Updates from the past week

The nasty, cold weather cleared away for a great Bike Wash and Safety Check on Sunday, thanks to board member Pete Taglia. We saw familiar faces – and many new ones too – and got a chance to wash off the road grime or salt, check to be sure our bikes are ready for warm weather riding, and talk about Madison Bikes and our plans for the coming months. We had a some people drop in because they saw chalked announcements on the Brittingham Path and signs near the closed street. Thanks to Freecycle for helping us out. WMTV channel 15 had a nice piece on the evening news.

Coming up this week

North-South BRT public meetings starting Monday. Just a reminder from last week’s newsletter that the city is hosting a barrage of public meetings about the proposed North-South BRT Line. On Monday April 22, you can go virtual, on Tuesday it’s at the Urban League on S Park (South Side), on Thursday it’s at the Warner Park Community Center (North Side) and on Monday April 29 it’ll be in Fitchburg.

On South Park St, there will probably be some changes that affect bicycle infrastructure – some good, some not so great. There will be fewer changes on the north side, but there might be opportunities to improve connection. 

Wednesday

The Transportation Commission agenda has several items that may be of interest. You can watch and/or comment on any agenda item at 5:00 pm online

The Safe Streets Madison project list contains relatively small projects that are meant to make streets, paths, crossings, and other infrastructure safer for all users: pavement markings, flashing beacons, small sidewalk and path connections, and signal changes. Safe Streets Madison replaced the previous neighborhood traffic calming program. For this year, Traffic Engineering is proposing 29 projects for a total cost estimate of $1,108,000.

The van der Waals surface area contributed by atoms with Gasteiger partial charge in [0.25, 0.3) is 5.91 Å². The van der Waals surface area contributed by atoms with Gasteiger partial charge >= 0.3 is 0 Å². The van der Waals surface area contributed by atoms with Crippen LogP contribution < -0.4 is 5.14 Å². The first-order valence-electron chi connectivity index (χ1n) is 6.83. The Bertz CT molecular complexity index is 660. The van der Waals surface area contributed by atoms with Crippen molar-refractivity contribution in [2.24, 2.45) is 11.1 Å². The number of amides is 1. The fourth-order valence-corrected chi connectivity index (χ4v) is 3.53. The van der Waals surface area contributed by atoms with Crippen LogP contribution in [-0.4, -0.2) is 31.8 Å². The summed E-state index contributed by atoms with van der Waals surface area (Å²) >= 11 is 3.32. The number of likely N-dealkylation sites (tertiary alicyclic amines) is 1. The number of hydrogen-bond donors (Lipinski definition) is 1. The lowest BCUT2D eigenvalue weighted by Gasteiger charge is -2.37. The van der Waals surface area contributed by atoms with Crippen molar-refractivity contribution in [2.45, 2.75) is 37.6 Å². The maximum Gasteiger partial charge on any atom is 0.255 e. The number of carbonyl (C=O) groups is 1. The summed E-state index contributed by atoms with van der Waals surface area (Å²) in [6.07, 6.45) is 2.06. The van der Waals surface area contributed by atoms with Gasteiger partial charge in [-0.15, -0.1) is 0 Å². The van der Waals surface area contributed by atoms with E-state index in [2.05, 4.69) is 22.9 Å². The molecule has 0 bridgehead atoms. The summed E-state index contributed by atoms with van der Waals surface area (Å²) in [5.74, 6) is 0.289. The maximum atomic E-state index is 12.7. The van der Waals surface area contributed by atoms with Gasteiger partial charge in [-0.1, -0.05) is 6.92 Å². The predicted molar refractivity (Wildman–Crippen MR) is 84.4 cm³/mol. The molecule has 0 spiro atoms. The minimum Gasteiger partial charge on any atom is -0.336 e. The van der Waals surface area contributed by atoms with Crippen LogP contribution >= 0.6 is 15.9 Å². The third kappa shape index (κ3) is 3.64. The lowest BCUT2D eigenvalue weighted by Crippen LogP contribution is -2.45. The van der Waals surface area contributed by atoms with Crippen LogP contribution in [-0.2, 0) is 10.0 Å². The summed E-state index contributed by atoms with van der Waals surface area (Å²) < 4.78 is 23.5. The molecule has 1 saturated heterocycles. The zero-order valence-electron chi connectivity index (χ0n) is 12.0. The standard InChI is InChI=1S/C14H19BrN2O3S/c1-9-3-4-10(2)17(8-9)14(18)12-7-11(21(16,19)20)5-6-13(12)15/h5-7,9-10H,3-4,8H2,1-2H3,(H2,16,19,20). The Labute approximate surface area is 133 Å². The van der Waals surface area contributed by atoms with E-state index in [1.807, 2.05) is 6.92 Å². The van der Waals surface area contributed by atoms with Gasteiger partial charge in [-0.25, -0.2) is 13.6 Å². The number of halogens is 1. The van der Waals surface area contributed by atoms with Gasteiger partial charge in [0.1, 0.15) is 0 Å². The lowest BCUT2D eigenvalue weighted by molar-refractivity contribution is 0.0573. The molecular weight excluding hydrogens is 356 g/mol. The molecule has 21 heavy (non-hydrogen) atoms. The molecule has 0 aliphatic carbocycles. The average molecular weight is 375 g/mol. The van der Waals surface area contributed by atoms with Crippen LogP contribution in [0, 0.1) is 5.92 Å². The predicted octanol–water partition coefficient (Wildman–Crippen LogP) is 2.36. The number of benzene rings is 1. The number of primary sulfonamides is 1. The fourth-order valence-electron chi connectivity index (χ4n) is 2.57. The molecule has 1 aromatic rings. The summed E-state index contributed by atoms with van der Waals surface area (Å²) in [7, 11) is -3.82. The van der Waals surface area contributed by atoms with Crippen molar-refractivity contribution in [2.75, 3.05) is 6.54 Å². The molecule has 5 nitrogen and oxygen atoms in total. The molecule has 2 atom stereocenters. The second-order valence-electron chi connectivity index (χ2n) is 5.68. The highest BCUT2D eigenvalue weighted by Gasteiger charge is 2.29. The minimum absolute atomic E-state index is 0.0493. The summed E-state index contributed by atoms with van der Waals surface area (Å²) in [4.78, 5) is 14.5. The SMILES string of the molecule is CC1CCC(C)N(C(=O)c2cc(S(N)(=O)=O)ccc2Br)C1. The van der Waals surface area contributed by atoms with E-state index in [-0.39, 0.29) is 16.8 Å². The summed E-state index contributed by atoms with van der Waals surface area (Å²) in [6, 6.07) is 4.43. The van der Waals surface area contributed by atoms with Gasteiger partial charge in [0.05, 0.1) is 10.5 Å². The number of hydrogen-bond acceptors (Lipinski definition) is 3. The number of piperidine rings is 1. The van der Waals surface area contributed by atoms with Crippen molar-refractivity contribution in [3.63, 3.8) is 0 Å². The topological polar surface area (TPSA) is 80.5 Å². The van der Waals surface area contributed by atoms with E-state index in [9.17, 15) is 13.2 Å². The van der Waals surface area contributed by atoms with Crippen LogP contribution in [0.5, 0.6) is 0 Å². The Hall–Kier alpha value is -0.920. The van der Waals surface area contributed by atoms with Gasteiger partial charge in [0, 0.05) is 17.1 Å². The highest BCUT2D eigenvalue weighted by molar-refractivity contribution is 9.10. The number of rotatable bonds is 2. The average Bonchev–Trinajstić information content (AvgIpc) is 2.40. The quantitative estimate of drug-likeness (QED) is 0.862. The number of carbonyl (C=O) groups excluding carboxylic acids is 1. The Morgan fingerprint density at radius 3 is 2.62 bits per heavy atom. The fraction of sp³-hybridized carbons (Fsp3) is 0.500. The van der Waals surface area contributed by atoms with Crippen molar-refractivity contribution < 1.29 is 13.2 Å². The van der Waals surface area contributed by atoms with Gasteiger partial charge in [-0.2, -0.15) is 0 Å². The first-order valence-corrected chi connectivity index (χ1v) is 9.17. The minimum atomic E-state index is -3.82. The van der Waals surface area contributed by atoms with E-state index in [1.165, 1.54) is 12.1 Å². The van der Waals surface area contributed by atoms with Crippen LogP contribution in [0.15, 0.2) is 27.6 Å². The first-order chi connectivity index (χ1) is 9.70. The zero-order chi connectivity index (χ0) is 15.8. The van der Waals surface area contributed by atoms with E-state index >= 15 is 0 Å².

The Traffic Signal Priority list reports on locations where changes were considered to lights and stop signs. If you have a [least] favorite location for crossing, you may be interested to see why things are or are not changing. 

Thursday

The Joint Campus Area Committee – a committee that coordinates projects between the UW, the city, and adjacent neighborhoods – will be discussing a possible bypass of the Limnology Building.

If you are one of the 15,000 pedestrians or bicyclists that uses the UW Lakeshore Path every day, you know how frustrating it can be to negotiate the tight quarters at the eastern end of the path where we have to pass between the Limnology Building and Bascom Hill. It is narrow, people are entering and exiting the building, sightlines are very bad, and sometimes equipment and vehicles are stored close to the path, making it even narrower. No one is happy with the situation, but a new project will make it much more comfortable. You can see the slides to be presented at the meeting, but the short version is that the entire area south of the building will be widened by cutting into the hillside and building a retaining wall. This will create a better/safer entrance to the building, a dedicated delivery area, and a wider path for bicyclists. Pedestrians will still use a path on the north side of the building. This one is in person at 4:45 pm in room 132 in the WARF building on campus

Saturday

Blackhawk Trail Spring Work Day. If you use this mtb trail, or would like to meet others, come out and help get the trail into shape. Meet at the east chalet on 10118 Blackhawk Road, Middleton at 9:00 am for instructions and to enter your name in the raffle.

Celebrate Trails Day! with Bike Fitchburg 10 am-1 pm at the Velo UnderRound (where the Military Ridge, Cannonball, and Cap City Trails all meet.) Enjoy non-alcoholic drinks from national sponsor Athletic Brewing and snacks, pick up bike maps, and learn how we advocate for biking and walking that’s safer, easier, more fun, and more equitable in Fitchburg.

Sunday

Capital Bike Club 2024 Membership Party, 3-5 pm at Capital Brewery in Middleton. Come say hi to your cycling friends new & old. Snacks and beverages will be provided to paid members of the bike club. And if you aren’t a member, but would like to join, head over to their webpage.

As always, you can find an overview of all bike events on our Community Bike Calendar. Email us at info@madisonbikes.org to add your events. And if you value our newsletter and other work, consider donating to Madison Bikes. For construction updates, check out the city’s Bike Madison page.